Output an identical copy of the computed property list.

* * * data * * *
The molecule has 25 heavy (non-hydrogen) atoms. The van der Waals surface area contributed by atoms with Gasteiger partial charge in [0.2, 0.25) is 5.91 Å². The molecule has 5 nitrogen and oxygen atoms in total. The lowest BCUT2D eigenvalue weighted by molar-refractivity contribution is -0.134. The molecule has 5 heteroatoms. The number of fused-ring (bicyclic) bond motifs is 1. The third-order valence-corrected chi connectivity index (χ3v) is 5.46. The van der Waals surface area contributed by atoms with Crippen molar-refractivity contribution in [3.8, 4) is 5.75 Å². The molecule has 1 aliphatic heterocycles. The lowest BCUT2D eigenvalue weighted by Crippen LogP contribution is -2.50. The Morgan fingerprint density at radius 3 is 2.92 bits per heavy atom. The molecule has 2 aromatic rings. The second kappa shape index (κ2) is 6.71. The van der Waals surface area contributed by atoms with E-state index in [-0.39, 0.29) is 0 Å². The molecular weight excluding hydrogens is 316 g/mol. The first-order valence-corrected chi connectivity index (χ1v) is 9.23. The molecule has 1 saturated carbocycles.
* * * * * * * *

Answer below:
The molecule has 25 heavy (non-hydrogen) atoms. The van der Waals surface area contributed by atoms with Gasteiger partial charge in [0.2, 0.25) is 5.91 Å². The molecule has 5 nitrogen and oxygen atoms in total. The lowest BCUT2D eigenvalue weighted by molar-refractivity contribution is -0.134. The molecule has 5 heteroatoms. The number of fused-ring (bicyclic) bond motifs is 1. The third-order valence-corrected chi connectivity index (χ3v) is 5.46. The van der Waals surface area contributed by atoms with Crippen molar-refractivity contribution in [3.8, 4) is 5.75 Å². The molecule has 1 aliphatic heterocycles. The lowest BCUT2D eigenvalue weighted by Crippen LogP contribution is -2.50. The Morgan fingerprint density at radius 3 is 2.92 bits per heavy atom. The molecule has 2 aromatic rings. The second kappa shape index (κ2) is 6.71. The van der Waals surface area contributed by atoms with E-state index in [-0.39, 0.29) is 0 Å². The molecular weight excluding hydrogens is 316 g/mol. The first-order valence-corrected chi connectivity index (χ1v) is 9.23. The molecule has 1 saturated carbocycles.